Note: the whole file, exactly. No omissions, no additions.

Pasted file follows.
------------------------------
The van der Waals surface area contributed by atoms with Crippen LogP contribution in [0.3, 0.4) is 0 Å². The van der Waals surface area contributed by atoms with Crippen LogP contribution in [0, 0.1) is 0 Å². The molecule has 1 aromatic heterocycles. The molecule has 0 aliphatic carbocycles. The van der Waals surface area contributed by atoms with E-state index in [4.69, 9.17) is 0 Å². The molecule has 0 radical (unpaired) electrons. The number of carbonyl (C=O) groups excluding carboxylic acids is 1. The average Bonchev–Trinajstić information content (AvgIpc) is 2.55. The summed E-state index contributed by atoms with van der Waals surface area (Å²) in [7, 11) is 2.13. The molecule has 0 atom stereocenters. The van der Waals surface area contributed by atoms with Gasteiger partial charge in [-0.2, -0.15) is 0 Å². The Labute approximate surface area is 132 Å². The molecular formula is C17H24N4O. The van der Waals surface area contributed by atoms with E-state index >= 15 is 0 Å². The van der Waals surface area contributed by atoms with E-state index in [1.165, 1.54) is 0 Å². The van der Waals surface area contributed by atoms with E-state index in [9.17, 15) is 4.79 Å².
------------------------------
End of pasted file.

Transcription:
The van der Waals surface area contributed by atoms with Crippen LogP contribution in [0.3, 0.4) is 0 Å². The van der Waals surface area contributed by atoms with Crippen LogP contribution in [0, 0.1) is 0 Å². The molecule has 1 aromatic heterocycles. The molecule has 0 aliphatic carbocycles. The van der Waals surface area contributed by atoms with E-state index in [4.69, 9.17) is 0 Å². The molecule has 0 radical (unpaired) electrons. The number of carbonyl (C=O) groups excluding carboxylic acids is 1. The average Bonchev–Trinajstić information content (AvgIpc) is 2.55. The summed E-state index contributed by atoms with van der Waals surface area (Å²) in [7, 11) is 2.13. The molecule has 0 atom stereocenters. The van der Waals surface area contributed by atoms with Gasteiger partial charge in [-0.2, -0.15) is 0 Å². The Labute approximate surface area is 132 Å². The molecular formula is C17H24N4O. The van der Waals surface area contributed by atoms with E-state index >= 15 is 0 Å². The van der Waals surface area contributed by atoms with E-state index in [1.165, 1.54) is 0 Å². The van der Waals surface area contributed by atoms with E-state index in [9.17, 15) is 4.79 Å².